I – Irresistible Grace

The irresistible Grace of God is again focused on God as the active agent in salvation.  This doctrine resists the idea that some are good, humble or clever enough to figure out Grace, whilst others aren’t.  Rather, it is God who is seen here as casting a net of Grace, from which no human fish can escape.

Here and at other points, we must remember that we are talking about a God who is invisible!  We experience with all our senses all kinds of human activity: preaching, evangelism, discipleship.  But as with creation, the Scriptures point beyond what we see to an ultimate Lord whose Grace and Love enables and empowers it all.

Nothing in this doctrine, as I understand it, should conflict with our experience of human efforts appearing to result in human decisions for Christ, or with human choice appearing to choose against God and his forgiveness in Christ.

P – Perseverance of the Saints

The perseverance of the Saints is linked with Irresistible Grace, in that it is picturing God as both the author and finisher of salvation.  The idea being resisted here is of a God who gives us a nudge to get us going, and then abandons us to sort ourselves out the rest of the way.  Rather, God is purposeful and powerful, initiating and completing the work of Salvation.

The problem for many is that we know that some people do – at least apparently – start out in the faith only to drop out – at least apparently – later.  Again we are dealing with invisible realities here.  Only God knows God’s choice, and I would also add that only each individual knows their choice.  For me, this does not negate the reality of what we experience when someone – apparently – turns away from faith.  God is simply and lovingly pictured here as a Shepherd who maintains and keeps the sheep.

Concluding Remarks

There are more than a few minefields to avoid in all this, but I suppose such is the way with any good idea.  T.U.L.I.P. is said to express the ‘doctrines of Grace’, and it is that active Grace of God, from the beginning to the end of Salvation, which these doctrines seek to give ultimate credit to.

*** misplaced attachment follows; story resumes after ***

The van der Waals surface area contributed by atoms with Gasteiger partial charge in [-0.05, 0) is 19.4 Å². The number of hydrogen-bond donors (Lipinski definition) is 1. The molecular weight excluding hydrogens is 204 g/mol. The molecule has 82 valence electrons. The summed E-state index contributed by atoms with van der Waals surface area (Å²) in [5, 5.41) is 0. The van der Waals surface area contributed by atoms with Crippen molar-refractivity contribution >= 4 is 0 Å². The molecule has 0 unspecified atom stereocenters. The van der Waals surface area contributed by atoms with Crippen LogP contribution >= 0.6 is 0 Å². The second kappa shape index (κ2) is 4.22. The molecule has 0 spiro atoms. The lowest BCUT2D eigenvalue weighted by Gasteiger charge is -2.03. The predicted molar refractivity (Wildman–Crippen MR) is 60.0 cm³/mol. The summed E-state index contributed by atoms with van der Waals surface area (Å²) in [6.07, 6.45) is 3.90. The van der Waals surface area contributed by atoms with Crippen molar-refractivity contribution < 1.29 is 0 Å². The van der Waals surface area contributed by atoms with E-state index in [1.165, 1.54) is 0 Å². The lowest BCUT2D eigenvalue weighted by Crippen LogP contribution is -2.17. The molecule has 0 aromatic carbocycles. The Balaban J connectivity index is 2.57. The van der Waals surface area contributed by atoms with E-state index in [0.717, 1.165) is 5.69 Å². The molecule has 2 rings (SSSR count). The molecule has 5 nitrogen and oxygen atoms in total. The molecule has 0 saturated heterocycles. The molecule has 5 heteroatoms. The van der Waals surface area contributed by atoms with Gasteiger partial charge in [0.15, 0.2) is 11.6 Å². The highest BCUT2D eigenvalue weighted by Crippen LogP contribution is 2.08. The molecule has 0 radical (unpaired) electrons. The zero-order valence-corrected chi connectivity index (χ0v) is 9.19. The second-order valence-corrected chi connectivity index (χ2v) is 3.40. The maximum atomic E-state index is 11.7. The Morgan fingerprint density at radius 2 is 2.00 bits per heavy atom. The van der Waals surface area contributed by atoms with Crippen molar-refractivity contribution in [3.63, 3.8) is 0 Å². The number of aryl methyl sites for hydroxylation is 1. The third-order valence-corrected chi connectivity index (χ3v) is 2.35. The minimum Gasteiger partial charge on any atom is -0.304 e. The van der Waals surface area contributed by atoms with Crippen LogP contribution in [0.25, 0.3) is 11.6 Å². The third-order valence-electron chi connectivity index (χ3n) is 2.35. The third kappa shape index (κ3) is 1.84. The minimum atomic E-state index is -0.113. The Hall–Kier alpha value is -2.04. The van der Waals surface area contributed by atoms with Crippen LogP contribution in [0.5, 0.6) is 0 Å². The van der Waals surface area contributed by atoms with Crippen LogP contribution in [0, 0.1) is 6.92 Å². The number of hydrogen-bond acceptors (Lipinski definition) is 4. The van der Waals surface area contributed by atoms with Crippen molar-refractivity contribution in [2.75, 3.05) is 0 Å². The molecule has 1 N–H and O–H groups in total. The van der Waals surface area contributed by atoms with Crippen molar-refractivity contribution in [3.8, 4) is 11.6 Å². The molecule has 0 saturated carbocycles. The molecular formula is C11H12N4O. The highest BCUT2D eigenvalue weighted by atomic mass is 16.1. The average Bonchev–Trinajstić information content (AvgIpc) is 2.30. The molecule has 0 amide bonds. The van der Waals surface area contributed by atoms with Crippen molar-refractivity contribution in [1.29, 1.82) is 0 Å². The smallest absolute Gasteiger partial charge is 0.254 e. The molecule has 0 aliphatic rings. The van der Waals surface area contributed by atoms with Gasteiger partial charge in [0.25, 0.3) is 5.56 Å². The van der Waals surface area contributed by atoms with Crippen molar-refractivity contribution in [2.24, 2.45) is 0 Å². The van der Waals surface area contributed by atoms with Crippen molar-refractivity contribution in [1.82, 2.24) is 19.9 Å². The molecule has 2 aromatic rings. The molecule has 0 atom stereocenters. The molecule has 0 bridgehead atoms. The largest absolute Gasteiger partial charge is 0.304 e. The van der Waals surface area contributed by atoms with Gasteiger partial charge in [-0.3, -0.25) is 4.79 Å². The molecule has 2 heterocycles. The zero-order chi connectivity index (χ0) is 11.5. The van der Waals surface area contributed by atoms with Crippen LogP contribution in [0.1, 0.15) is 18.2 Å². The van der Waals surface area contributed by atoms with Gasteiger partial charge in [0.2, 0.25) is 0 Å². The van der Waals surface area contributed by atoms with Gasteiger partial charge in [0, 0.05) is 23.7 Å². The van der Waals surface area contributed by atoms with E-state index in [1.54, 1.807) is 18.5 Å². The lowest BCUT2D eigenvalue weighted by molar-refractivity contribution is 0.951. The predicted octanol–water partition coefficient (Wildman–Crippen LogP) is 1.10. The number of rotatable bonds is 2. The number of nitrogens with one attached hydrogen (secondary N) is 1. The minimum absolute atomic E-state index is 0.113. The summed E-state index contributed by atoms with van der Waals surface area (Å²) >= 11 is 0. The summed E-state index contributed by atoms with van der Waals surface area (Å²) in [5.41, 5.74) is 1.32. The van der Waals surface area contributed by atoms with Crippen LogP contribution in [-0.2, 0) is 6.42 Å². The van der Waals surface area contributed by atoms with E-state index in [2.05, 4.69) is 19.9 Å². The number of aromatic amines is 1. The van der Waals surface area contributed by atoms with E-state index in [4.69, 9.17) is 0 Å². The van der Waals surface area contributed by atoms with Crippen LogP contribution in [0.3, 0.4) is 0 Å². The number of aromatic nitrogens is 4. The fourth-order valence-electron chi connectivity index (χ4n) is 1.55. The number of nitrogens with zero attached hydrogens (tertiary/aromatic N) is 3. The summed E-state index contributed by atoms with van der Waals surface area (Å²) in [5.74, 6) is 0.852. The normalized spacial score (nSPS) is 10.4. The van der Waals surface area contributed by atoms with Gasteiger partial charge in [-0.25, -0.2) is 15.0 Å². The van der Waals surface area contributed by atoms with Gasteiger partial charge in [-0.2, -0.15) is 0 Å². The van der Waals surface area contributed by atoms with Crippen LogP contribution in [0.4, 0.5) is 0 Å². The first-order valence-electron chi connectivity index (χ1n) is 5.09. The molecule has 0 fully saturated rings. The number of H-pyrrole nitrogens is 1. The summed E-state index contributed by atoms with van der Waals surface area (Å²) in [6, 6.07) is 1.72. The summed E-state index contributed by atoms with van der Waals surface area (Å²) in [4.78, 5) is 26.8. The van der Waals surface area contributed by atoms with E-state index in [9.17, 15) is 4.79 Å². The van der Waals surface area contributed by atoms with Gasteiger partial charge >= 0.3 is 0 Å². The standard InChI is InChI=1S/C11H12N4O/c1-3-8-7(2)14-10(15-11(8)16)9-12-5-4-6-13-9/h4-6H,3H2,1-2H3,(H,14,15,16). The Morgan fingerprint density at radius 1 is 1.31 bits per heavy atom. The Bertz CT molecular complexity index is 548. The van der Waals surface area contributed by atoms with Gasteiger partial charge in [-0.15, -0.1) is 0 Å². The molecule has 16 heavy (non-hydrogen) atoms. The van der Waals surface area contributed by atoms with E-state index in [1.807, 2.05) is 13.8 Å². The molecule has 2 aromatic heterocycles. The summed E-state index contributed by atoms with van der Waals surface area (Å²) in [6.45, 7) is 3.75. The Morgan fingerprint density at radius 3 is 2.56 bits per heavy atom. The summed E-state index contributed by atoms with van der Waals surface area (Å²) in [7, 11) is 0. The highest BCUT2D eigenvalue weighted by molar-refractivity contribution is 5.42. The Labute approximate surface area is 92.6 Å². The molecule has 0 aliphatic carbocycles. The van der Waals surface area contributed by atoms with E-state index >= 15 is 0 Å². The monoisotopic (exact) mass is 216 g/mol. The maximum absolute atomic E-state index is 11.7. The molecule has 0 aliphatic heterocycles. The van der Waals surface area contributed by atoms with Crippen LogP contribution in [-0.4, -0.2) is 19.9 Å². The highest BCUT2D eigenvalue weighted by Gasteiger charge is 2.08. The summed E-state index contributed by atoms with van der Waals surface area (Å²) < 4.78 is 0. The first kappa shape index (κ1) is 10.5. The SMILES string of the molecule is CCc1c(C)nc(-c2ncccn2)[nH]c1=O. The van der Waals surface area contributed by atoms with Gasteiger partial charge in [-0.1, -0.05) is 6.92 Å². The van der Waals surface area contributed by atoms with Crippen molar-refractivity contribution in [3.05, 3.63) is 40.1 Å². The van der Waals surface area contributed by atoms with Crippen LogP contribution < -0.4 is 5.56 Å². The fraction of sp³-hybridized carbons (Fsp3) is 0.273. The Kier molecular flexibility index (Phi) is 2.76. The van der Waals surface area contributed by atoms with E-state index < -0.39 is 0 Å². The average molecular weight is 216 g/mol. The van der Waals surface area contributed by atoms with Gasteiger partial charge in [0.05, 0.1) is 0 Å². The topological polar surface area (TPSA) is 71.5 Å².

Freedom is an essential aspect of God’s nature.  God is not ‘conditioned’ by anything outside of God.  Nothing outside of God makes God the way God is.  All of this is very logical and squares with Scripture.  The mystery of the God of the Bible, however, is that God is also relational, to the point where God takes flesh and unites to human nature in Christ, taking the form of a slave.  God permits us to describe divinity using our little human words.  Somehow, without ceasing to be free, God has eternally chosen to be the kind of God who is ‘both/and’: God is both the sole agent of salvation from start to finish, and yet God will not force salvation on anyone and requires – even at times pleads for – their participation in it.  There is something deeply ‘illogical’ about the Gospel.  The One who is by nature limitless, unconditioned and free, nonetheless chooses freely to operate in relation to humans in all of our weakness, sin, complicity, willfulness, indecision, and sputtering flights of kindness.  God has chosen for salvation to be completed through his divine hand, grasping on to little human hands that think they are grasping on to his.